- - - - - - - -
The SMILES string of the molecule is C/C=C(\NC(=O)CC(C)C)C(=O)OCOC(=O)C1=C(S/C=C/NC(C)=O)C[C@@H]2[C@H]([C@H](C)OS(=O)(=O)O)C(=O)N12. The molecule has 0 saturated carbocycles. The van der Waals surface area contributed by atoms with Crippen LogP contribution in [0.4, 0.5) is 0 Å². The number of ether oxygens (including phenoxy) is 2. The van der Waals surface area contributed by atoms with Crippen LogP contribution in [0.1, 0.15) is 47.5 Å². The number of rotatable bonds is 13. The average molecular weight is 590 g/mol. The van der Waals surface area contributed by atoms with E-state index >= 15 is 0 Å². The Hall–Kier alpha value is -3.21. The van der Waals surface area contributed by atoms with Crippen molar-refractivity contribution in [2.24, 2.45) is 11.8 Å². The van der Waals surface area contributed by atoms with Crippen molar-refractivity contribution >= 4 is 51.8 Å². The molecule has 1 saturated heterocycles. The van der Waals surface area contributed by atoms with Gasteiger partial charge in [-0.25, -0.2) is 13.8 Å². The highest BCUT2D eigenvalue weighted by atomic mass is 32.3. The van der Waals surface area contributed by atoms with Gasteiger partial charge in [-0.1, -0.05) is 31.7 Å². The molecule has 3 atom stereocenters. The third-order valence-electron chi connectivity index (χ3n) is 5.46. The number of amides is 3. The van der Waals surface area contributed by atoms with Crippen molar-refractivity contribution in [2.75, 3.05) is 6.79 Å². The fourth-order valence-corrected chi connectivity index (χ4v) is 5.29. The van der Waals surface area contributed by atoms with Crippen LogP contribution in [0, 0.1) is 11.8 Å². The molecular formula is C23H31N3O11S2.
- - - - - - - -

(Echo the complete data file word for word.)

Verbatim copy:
The SMILES string of the molecule is C/C=C(\NC(=O)CC(C)C)C(=O)OCOC(=O)C1=C(S/C=C/NC(C)=O)C[C@@H]2[C@H]([C@H](C)OS(=O)(=O)O)C(=O)N12. The molecule has 0 saturated carbocycles. The van der Waals surface area contributed by atoms with Crippen LogP contribution in [0.4, 0.5) is 0 Å². The number of ether oxygens (including phenoxy) is 2. The van der Waals surface area contributed by atoms with Crippen LogP contribution in [0.1, 0.15) is 47.5 Å². The number of rotatable bonds is 13. The average molecular weight is 590 g/mol. The van der Waals surface area contributed by atoms with E-state index >= 15 is 0 Å². The Hall–Kier alpha value is -3.21. The van der Waals surface area contributed by atoms with Crippen molar-refractivity contribution in [2.24, 2.45) is 11.8 Å². The van der Waals surface area contributed by atoms with Crippen molar-refractivity contribution >= 4 is 51.8 Å². The molecule has 1 saturated heterocycles. The van der Waals surface area contributed by atoms with Gasteiger partial charge in [-0.25, -0.2) is 13.8 Å². The highest BCUT2D eigenvalue weighted by atomic mass is 32.3. The van der Waals surface area contributed by atoms with Gasteiger partial charge in [-0.1, -0.05) is 31.7 Å². The molecule has 3 atom stereocenters. The third-order valence-electron chi connectivity index (χ3n) is 5.46. The number of amides is 3. The van der Waals surface area contributed by atoms with Crippen molar-refractivity contribution in [2.75, 3.05) is 6.79 Å². The fourth-order valence-corrected chi connectivity index (χ4v) is 5.29. The van der Waals surface area contributed by atoms with Crippen LogP contribution in [0, 0.1) is 11.8 Å². The molecular formula is C23H31N3O11S2.